I overheard someone say that the unit should have been closed down before Christmas but had been kept open because of the high number of emergency admissions. This explains the buzzer and maybe even the toilet paper but it doesn’t help Mum. She still has no buzzer but she does have a large, soft, white toilet roll in a bag with her name written on it!

Why can’t hospital administrators see that there are more important things than target fixing and form filling? Nurses need time and resources. They need to be allowed to care. I only hope those administrators never have to experience the same indignities... or maybe they pay the extra and go to a different hospital.

Mum had an endoscopy yesterday afternoon. She has an ulcer. We still don’t know what they’re planning or what that means but at least they’re doing something.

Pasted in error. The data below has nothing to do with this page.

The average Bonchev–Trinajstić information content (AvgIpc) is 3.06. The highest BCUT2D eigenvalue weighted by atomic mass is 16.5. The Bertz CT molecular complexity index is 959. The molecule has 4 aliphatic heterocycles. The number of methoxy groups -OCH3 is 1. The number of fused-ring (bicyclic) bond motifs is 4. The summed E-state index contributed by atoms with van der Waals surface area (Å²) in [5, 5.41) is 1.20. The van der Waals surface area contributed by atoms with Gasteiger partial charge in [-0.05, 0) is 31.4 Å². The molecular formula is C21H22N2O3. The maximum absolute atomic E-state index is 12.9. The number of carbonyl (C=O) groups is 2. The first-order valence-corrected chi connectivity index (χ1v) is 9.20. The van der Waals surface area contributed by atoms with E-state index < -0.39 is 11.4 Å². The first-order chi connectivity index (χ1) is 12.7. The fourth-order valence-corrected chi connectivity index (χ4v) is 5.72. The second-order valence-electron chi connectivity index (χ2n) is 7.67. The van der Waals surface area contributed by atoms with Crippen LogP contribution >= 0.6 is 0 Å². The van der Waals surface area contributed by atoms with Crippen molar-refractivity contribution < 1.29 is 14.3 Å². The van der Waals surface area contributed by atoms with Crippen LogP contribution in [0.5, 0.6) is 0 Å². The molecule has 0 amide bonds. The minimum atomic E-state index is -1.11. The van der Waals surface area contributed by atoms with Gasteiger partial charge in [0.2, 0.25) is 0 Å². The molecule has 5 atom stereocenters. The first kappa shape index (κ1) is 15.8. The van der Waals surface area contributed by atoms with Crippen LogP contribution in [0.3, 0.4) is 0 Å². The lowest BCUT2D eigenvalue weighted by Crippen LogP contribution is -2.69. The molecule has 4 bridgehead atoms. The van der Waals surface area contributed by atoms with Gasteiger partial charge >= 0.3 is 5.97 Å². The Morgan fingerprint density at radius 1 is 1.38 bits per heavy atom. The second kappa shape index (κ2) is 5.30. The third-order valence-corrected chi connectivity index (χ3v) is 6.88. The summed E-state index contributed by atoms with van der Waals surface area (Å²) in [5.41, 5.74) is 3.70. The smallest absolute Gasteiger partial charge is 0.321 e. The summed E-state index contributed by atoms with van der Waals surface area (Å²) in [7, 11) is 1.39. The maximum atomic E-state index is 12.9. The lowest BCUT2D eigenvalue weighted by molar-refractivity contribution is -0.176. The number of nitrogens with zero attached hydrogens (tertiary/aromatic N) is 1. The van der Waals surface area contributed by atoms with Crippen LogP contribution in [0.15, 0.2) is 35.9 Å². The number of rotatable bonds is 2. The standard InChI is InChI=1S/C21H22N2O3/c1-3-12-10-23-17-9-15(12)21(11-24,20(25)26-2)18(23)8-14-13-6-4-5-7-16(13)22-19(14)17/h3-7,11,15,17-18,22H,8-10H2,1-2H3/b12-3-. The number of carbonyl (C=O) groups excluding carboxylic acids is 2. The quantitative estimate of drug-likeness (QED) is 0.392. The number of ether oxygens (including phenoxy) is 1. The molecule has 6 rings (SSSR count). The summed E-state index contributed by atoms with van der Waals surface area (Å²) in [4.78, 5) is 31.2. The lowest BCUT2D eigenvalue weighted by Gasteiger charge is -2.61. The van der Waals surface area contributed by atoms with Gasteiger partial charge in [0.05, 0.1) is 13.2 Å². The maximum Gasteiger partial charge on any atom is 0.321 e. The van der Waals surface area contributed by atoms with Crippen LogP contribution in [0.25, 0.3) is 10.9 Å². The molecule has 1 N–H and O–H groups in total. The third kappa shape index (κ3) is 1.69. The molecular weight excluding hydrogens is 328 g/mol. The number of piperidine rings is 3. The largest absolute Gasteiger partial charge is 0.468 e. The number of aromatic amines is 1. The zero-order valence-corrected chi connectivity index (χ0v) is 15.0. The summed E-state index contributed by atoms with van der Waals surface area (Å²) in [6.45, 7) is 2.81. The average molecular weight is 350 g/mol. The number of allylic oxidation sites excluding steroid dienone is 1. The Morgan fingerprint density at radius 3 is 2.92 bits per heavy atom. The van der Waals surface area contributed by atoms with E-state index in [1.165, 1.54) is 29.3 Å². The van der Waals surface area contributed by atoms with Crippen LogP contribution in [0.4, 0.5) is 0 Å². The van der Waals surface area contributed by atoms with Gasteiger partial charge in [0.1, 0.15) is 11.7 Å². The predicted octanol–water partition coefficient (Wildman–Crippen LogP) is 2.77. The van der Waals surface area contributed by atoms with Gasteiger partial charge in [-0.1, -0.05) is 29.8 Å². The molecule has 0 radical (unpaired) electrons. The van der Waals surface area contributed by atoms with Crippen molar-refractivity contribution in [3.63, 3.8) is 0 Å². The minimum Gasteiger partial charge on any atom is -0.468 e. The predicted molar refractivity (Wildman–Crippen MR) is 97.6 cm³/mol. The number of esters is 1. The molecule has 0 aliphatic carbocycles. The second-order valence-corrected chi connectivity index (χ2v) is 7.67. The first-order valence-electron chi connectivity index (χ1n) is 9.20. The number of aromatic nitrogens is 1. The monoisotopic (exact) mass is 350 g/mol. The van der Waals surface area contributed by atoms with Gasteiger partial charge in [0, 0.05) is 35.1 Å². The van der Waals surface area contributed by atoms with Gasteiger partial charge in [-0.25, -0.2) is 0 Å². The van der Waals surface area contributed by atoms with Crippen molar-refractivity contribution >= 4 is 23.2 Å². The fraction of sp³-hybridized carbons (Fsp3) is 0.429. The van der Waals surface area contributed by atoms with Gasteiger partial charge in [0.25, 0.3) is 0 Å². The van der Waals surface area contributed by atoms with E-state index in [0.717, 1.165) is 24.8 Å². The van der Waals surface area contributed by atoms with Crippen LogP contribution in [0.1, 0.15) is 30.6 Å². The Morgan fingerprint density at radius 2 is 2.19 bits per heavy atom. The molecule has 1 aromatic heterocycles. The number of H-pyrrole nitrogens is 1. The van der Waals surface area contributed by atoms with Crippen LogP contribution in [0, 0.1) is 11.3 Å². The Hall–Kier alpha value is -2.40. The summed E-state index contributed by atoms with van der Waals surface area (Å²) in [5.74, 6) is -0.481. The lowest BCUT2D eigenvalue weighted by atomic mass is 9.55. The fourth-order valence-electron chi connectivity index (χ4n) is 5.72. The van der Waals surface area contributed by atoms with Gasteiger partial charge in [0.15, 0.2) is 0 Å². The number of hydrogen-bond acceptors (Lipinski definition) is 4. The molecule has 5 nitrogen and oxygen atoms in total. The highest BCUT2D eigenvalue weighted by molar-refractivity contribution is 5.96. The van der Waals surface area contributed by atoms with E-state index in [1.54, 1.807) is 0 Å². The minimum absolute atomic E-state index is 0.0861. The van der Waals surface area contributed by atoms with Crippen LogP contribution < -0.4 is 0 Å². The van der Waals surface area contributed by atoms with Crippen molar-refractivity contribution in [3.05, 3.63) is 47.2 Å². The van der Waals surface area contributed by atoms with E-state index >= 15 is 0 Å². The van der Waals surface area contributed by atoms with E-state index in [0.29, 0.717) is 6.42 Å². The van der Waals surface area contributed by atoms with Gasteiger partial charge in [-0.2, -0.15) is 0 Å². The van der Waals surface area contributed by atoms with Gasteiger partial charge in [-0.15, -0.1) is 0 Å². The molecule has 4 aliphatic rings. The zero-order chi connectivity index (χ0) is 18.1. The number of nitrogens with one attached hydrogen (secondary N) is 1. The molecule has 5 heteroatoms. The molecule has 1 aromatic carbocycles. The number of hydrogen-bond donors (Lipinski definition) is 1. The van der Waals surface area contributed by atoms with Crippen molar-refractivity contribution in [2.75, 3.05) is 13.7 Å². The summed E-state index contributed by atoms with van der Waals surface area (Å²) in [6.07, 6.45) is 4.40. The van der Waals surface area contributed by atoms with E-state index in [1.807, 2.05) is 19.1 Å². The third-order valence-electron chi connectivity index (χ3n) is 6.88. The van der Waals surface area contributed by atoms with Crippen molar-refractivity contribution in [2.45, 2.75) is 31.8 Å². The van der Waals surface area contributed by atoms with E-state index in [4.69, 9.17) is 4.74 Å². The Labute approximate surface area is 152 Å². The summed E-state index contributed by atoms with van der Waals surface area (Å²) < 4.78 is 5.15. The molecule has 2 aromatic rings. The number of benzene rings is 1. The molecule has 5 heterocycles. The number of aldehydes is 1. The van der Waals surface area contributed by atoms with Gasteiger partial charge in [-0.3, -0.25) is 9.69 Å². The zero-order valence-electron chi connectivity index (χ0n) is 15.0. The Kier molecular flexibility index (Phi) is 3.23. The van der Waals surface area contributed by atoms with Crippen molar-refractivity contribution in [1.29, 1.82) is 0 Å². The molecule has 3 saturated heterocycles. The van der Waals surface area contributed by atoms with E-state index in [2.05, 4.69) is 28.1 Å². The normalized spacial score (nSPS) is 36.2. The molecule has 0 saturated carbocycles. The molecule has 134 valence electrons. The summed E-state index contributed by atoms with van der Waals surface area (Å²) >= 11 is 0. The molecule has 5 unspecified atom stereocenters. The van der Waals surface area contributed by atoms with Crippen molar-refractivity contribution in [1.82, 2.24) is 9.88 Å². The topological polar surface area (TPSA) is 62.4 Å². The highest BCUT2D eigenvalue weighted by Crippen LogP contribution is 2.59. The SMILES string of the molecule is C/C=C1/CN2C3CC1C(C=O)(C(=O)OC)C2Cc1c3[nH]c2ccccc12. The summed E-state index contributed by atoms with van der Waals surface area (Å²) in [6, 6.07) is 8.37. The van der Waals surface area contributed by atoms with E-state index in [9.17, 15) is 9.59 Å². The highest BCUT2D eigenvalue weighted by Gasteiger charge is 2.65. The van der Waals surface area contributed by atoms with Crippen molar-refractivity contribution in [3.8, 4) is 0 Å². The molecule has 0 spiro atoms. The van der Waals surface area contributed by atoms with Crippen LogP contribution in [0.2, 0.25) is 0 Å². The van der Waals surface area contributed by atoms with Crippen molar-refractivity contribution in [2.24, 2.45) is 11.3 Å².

1. I won't put my name to this, as I work for the NHS, but if you're having problems with the hospital have you spoken to the PALS (Patient Advice and Liaison) officer in the hospital? They are there to help in these situations. The staff should know how to contact them, or be able to give you a leaflet on the service they provide.

  2. I am a nurse also this is most unfortunte event . & as a nurse this is not the care I would be proud of giving. You are correct more nurses are needed to prevent this from happening. the above contrubutor is correct contact PALS they should be able to help. I do hope they come up with a plan of care soon. ALL THE BEST